Rebuilding the Studio PC (Implementation)

Building PCs can be fun and rewarding, if done with care and common sense. It is not that hard to do. But if you don’t take care, at best you will finish up with a pile of expensive components that don’t work the way you want them to or don’t work at all. If you are thinking of using these notes to build a similar machine, I make no representation or warranty about the information contained here whatsoever. And always remember that treating electricity without respect can kill.

IMPORTANT NOTES (yes, I know this is obvious, but always worth repeating):

NEVER put your hands inside a PC that is connected to a live power supply. When working on your PC, disconnect it from the mains supply.

Why not just switch it off at the mains? If I have a switch-able mains socket, I should be able to connect the PSU to the mains, but leave the switch on the mains supply in the off position. In the UK, at least, these switches are supposed to be dual-pole, i.e. switching the mains off disconnects both the live and the neutral connections, but the earth is constantly connected irrespective of the position of the switch. By connecting the system to the power supply that is switched off, I can ensure that the PSU and other components such as the motherboard are earthed through the mains throughout most of the assembly. Isn’t that better?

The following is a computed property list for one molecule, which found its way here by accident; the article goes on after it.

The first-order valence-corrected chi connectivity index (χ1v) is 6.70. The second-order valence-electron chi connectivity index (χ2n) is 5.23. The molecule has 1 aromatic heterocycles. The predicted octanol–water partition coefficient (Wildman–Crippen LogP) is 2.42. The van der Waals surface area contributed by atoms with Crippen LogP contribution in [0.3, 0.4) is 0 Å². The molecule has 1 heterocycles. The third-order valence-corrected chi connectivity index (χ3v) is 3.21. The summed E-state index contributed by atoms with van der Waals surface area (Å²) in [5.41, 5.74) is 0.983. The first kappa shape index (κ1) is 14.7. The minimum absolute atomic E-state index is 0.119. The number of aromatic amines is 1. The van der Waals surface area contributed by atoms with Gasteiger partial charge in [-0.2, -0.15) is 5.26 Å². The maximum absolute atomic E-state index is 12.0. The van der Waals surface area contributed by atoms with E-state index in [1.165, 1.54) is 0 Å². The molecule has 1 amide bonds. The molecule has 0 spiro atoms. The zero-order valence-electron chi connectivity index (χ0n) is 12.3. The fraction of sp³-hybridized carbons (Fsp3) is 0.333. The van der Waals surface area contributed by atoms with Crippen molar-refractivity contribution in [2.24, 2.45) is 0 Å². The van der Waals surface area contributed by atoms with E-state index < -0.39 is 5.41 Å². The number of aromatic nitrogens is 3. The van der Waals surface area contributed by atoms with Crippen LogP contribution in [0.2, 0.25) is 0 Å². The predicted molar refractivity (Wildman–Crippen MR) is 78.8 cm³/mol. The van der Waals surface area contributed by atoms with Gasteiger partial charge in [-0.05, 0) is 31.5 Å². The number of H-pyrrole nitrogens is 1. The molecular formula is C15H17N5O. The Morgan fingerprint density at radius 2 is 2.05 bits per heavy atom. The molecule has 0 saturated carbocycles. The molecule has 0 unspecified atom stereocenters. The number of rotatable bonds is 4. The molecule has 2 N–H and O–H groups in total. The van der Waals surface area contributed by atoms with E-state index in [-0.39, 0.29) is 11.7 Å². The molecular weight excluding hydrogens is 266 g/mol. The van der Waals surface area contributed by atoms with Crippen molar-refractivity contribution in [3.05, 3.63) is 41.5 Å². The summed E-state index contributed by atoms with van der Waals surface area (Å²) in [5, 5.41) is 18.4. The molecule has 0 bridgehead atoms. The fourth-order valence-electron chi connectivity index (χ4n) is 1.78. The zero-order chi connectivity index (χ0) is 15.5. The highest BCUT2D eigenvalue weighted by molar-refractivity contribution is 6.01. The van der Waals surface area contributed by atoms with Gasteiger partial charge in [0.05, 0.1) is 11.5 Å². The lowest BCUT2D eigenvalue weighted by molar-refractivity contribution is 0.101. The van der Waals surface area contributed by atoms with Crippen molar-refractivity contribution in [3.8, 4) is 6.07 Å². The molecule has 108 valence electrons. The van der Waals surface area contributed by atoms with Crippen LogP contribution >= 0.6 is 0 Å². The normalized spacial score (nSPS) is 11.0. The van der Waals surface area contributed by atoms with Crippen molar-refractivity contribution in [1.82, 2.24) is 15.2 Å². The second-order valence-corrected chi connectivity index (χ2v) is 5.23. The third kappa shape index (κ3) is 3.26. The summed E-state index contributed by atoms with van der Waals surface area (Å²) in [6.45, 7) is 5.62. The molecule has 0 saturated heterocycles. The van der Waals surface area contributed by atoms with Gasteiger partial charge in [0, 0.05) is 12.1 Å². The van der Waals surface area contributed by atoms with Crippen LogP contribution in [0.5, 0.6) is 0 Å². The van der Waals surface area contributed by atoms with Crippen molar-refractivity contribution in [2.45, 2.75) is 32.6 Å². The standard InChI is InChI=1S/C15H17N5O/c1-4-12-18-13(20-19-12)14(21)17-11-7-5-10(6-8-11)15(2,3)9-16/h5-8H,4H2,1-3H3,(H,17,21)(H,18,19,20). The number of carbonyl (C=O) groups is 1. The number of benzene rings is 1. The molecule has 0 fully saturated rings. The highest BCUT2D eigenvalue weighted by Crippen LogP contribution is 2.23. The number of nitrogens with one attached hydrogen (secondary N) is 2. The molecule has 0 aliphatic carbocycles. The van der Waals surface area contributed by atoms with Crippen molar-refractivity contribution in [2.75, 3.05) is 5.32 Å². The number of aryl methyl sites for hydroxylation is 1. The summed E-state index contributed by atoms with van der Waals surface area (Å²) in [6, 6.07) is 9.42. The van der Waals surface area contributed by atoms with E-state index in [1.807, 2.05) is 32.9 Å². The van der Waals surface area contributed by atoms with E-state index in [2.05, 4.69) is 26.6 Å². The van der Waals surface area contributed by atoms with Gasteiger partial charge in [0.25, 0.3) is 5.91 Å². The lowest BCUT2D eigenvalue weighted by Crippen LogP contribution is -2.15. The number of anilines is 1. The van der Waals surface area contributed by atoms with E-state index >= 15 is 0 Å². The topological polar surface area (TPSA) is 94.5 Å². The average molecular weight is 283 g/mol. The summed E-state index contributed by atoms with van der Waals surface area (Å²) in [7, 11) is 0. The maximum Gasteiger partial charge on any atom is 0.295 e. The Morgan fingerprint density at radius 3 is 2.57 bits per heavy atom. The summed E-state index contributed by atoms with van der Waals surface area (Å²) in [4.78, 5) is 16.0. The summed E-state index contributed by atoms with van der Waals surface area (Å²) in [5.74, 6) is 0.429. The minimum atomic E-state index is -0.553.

Maybe, but in some countries, single pole switches are employed which means the supply is live even when switched off. In others, there is no earth connection at all and so there is no benefit to this approach anyway. Now consider: how much do you trust the manufacturer of the mains socket in your house to stick to the standards? Maybe. Would you bet your life on it? Never.

NEVER take apart a PSU unless you really know what you are doing. PSUs have large capacitors that can carry a charge well beyond the time at which you switch them off.

ALWAYSwork in a clean, well-lit, dry space, preferably at a comfortable working height, e.g. kitchen top or work surface. Being relaxed avoids making silly mistakes.

If possible, AVOID carpeted areas. Carpets, especially with man-made fibres, can induce large static charges that can damage computer components. Use a wrist-strap to ensure that you are properly earthed. This will avoid damage caused by static electricity. Besides, it is so much easier finding a screw on a work surface than it is on or in a carpet.